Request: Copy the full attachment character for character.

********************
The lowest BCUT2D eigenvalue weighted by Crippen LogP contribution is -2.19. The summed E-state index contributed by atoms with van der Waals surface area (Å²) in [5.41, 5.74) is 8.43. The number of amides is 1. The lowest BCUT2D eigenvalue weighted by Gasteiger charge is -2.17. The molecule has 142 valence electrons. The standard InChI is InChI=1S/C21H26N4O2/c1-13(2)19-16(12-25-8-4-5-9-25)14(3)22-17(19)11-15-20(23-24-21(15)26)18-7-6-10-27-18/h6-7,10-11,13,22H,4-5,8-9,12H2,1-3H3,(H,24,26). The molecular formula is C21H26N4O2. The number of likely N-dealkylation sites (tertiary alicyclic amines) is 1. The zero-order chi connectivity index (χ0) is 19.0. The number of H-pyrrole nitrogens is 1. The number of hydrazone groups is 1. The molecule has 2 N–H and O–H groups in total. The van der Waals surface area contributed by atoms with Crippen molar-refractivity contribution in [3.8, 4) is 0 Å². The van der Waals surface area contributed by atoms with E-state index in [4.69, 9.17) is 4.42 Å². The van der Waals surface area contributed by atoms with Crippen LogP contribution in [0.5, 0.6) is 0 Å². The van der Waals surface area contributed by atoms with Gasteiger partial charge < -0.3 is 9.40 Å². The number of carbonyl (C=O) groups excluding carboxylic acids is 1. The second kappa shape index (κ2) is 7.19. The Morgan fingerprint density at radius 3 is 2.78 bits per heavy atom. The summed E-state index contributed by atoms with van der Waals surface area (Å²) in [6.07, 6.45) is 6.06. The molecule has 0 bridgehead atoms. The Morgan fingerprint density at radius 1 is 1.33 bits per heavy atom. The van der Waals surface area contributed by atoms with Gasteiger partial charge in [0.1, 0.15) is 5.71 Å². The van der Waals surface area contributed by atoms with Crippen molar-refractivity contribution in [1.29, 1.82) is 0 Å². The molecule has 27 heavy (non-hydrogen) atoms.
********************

The lowest BCUT2D eigenvalue weighted by Crippen LogP contribution is -2.19. The summed E-state index contributed by atoms with van der Waals surface area (Å²) in [5.41, 5.74) is 8.43. The number of amides is 1. The lowest BCUT2D eigenvalue weighted by Gasteiger charge is -2.17. The molecule has 142 valence electrons. The standard InChI is InChI=1S/C21H26N4O2/c1-13(2)19-16(12-25-8-4-5-9-25)14(3)22-17(19)11-15-20(23-24-21(15)26)18-7-6-10-27-18/h6-7,10-11,13,22H,4-5,8-9,12H2,1-3H3,(H,24,26). The molecular formula is C21H26N4O2. The number of likely N-dealkylation sites (tertiary alicyclic amines) is 1. The zero-order chi connectivity index (χ0) is 19.0. The number of H-pyrrole nitrogens is 1. The number of hydrazone groups is 1. The molecule has 2 N–H and O–H groups in total. The van der Waals surface area contributed by atoms with Crippen molar-refractivity contribution in [3.8, 4) is 0 Å². The van der Waals surface area contributed by atoms with E-state index in [4.69, 9.17) is 4.42 Å². The van der Waals surface area contributed by atoms with Crippen LogP contribution in [0.5, 0.6) is 0 Å². The van der Waals surface area contributed by atoms with Gasteiger partial charge < -0.3 is 9.40 Å². The number of carbonyl (C=O) groups excluding carboxylic acids is 1. The second kappa shape index (κ2) is 7.19. The Morgan fingerprint density at radius 3 is 2.78 bits per heavy atom. The summed E-state index contributed by atoms with van der Waals surface area (Å²) in [6.07, 6.45) is 6.06. The molecule has 0 bridgehead atoms. The Morgan fingerprint density at radius 1 is 1.33 bits per heavy atom. The van der Waals surface area contributed by atoms with Gasteiger partial charge in [0.1, 0.15) is 5.71 Å². The van der Waals surface area contributed by atoms with Crippen molar-refractivity contribution in [1.29, 1.82) is 0 Å². The molecule has 27 heavy (non-hydrogen) atoms.